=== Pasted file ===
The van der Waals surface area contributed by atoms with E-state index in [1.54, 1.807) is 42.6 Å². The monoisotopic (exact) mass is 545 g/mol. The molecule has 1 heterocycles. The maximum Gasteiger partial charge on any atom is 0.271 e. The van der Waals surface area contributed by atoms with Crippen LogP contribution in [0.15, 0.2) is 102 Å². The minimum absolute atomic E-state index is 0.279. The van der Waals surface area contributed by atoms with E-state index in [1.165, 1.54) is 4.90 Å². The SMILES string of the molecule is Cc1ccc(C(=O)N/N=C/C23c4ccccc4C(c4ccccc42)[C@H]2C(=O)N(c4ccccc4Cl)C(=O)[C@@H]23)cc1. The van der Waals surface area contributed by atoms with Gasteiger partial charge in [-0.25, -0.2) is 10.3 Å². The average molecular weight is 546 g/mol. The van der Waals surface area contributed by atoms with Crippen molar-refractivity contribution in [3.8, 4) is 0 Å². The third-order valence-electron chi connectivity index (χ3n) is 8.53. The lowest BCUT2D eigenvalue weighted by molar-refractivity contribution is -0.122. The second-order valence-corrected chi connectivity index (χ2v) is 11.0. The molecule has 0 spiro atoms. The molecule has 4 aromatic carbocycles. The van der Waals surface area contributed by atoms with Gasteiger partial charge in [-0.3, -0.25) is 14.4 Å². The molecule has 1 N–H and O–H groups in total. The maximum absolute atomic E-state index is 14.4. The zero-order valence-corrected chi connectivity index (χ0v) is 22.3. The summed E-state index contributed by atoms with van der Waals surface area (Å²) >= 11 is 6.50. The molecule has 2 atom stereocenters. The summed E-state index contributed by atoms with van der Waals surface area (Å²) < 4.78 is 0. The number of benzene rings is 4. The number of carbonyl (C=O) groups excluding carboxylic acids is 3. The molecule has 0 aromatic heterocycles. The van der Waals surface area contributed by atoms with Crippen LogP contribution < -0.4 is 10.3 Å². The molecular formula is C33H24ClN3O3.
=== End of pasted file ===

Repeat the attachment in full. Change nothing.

The van der Waals surface area contributed by atoms with E-state index in [1.54, 1.807) is 42.6 Å². The monoisotopic (exact) mass is 545 g/mol. The molecule has 1 heterocycles. The maximum Gasteiger partial charge on any atom is 0.271 e. The van der Waals surface area contributed by atoms with Crippen LogP contribution in [0.15, 0.2) is 102 Å². The minimum absolute atomic E-state index is 0.279. The van der Waals surface area contributed by atoms with E-state index in [1.165, 1.54) is 4.90 Å². The SMILES string of the molecule is Cc1ccc(C(=O)N/N=C/C23c4ccccc4C(c4ccccc42)[C@H]2C(=O)N(c4ccccc4Cl)C(=O)[C@@H]23)cc1. The van der Waals surface area contributed by atoms with Gasteiger partial charge in [-0.25, -0.2) is 10.3 Å². The average molecular weight is 546 g/mol. The van der Waals surface area contributed by atoms with Crippen molar-refractivity contribution in [3.8, 4) is 0 Å². The third-order valence-electron chi connectivity index (χ3n) is 8.53. The lowest BCUT2D eigenvalue weighted by molar-refractivity contribution is -0.122. The second-order valence-corrected chi connectivity index (χ2v) is 11.0. The molecule has 0 spiro atoms. The molecule has 4 aromatic carbocycles. The van der Waals surface area contributed by atoms with Gasteiger partial charge in [-0.3, -0.25) is 14.4 Å². The molecule has 1 N–H and O–H groups in total. The maximum absolute atomic E-state index is 14.4. The zero-order valence-corrected chi connectivity index (χ0v) is 22.3. The summed E-state index contributed by atoms with van der Waals surface area (Å²) >= 11 is 6.50. The molecule has 2 atom stereocenters. The summed E-state index contributed by atoms with van der Waals surface area (Å²) < 4.78 is 0. The number of benzene rings is 4. The number of carbonyl (C=O) groups excluding carboxylic acids is 3. The molecule has 0 aromatic heterocycles. The van der Waals surface area contributed by atoms with Crippen LogP contribution < -0.4 is 10.3 Å². The molecular formula is C33H24ClN3O3.